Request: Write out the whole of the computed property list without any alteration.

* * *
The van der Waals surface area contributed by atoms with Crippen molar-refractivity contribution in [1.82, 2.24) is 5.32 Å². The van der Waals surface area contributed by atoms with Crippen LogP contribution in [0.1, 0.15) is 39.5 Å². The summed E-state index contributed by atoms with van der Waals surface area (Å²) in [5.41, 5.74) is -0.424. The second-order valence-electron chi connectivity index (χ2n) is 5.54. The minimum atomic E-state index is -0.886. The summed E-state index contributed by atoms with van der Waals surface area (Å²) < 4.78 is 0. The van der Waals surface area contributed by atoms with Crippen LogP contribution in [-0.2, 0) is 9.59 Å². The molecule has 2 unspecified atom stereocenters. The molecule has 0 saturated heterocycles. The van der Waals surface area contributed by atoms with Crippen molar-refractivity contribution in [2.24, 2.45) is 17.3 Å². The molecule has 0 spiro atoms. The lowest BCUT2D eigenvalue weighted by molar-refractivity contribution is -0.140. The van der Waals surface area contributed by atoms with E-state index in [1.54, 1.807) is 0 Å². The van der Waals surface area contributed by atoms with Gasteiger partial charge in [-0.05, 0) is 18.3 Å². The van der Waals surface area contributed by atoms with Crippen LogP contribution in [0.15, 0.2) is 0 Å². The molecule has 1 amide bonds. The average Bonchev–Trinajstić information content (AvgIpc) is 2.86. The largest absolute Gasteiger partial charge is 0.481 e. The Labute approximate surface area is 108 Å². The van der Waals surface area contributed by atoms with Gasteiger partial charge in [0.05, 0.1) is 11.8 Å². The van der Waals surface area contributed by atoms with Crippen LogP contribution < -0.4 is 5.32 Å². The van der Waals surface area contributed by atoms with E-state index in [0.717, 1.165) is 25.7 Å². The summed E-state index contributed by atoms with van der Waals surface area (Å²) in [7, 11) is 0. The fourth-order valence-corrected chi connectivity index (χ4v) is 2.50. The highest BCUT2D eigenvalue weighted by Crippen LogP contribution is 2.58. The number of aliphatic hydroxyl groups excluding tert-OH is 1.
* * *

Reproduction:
The van der Waals surface area contributed by atoms with Crippen molar-refractivity contribution in [1.82, 2.24) is 5.32 Å². The van der Waals surface area contributed by atoms with Crippen LogP contribution in [0.1, 0.15) is 39.5 Å². The summed E-state index contributed by atoms with van der Waals surface area (Å²) in [5.41, 5.74) is -0.424. The second-order valence-electron chi connectivity index (χ2n) is 5.54. The minimum atomic E-state index is -0.886. The summed E-state index contributed by atoms with van der Waals surface area (Å²) < 4.78 is 0. The van der Waals surface area contributed by atoms with Crippen LogP contribution in [-0.2, 0) is 9.59 Å². The molecule has 2 unspecified atom stereocenters. The molecule has 0 saturated heterocycles. The van der Waals surface area contributed by atoms with Crippen molar-refractivity contribution in [2.24, 2.45) is 17.3 Å². The molecule has 0 spiro atoms. The lowest BCUT2D eigenvalue weighted by molar-refractivity contribution is -0.140. The van der Waals surface area contributed by atoms with E-state index in [1.54, 1.807) is 0 Å². The van der Waals surface area contributed by atoms with Gasteiger partial charge in [-0.05, 0) is 18.3 Å². The van der Waals surface area contributed by atoms with Crippen LogP contribution in [0.15, 0.2) is 0 Å². The molecule has 1 amide bonds. The average Bonchev–Trinajstić information content (AvgIpc) is 2.86. The largest absolute Gasteiger partial charge is 0.481 e. The Labute approximate surface area is 108 Å². The van der Waals surface area contributed by atoms with Gasteiger partial charge in [0.05, 0.1) is 11.8 Å². The van der Waals surface area contributed by atoms with Crippen LogP contribution < -0.4 is 5.32 Å². The van der Waals surface area contributed by atoms with E-state index in [0.717, 1.165) is 25.7 Å². The summed E-state index contributed by atoms with van der Waals surface area (Å²) in [7, 11) is 0. The fourth-order valence-corrected chi connectivity index (χ4v) is 2.50. The highest BCUT2D eigenvalue weighted by Crippen LogP contribution is 2.58. The number of aliphatic hydroxyl groups excluding tert-OH is 1.